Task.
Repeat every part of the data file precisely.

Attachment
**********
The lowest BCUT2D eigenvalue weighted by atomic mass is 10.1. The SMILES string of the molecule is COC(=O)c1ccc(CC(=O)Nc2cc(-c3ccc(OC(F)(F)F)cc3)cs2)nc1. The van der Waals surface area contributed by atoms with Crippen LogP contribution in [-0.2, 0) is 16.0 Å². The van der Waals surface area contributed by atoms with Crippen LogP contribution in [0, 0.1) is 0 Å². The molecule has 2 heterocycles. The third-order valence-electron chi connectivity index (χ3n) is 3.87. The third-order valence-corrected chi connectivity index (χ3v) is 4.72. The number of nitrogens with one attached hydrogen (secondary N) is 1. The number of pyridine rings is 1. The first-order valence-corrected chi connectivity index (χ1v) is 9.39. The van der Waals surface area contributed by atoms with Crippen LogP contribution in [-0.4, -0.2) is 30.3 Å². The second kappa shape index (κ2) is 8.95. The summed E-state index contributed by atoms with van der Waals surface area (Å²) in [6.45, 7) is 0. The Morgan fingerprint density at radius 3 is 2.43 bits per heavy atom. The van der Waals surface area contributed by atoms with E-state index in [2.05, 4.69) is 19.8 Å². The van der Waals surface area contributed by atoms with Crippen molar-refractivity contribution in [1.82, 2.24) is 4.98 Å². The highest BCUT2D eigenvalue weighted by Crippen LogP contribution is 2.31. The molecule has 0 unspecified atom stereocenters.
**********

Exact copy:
The lowest BCUT2D eigenvalue weighted by atomic mass is 10.1. The SMILES string of the molecule is COC(=O)c1ccc(CC(=O)Nc2cc(-c3ccc(OC(F)(F)F)cc3)cs2)nc1. The van der Waals surface area contributed by atoms with Crippen LogP contribution in [-0.2, 0) is 16.0 Å². The van der Waals surface area contributed by atoms with Crippen LogP contribution in [0, 0.1) is 0 Å². The molecule has 2 heterocycles. The third-order valence-electron chi connectivity index (χ3n) is 3.87. The third-order valence-corrected chi connectivity index (χ3v) is 4.72. The number of nitrogens with one attached hydrogen (secondary N) is 1. The number of pyridine rings is 1. The first-order valence-corrected chi connectivity index (χ1v) is 9.39. The van der Waals surface area contributed by atoms with Crippen LogP contribution in [-0.4, -0.2) is 30.3 Å². The second kappa shape index (κ2) is 8.95. The summed E-state index contributed by atoms with van der Waals surface area (Å²) in [6.45, 7) is 0. The Morgan fingerprint density at radius 3 is 2.43 bits per heavy atom. The van der Waals surface area contributed by atoms with E-state index in [2.05, 4.69) is 19.8 Å². The van der Waals surface area contributed by atoms with Crippen molar-refractivity contribution in [1.82, 2.24) is 4.98 Å². The highest BCUT2D eigenvalue weighted by Crippen LogP contribution is 2.31. The molecule has 0 unspecified atom stereocenters.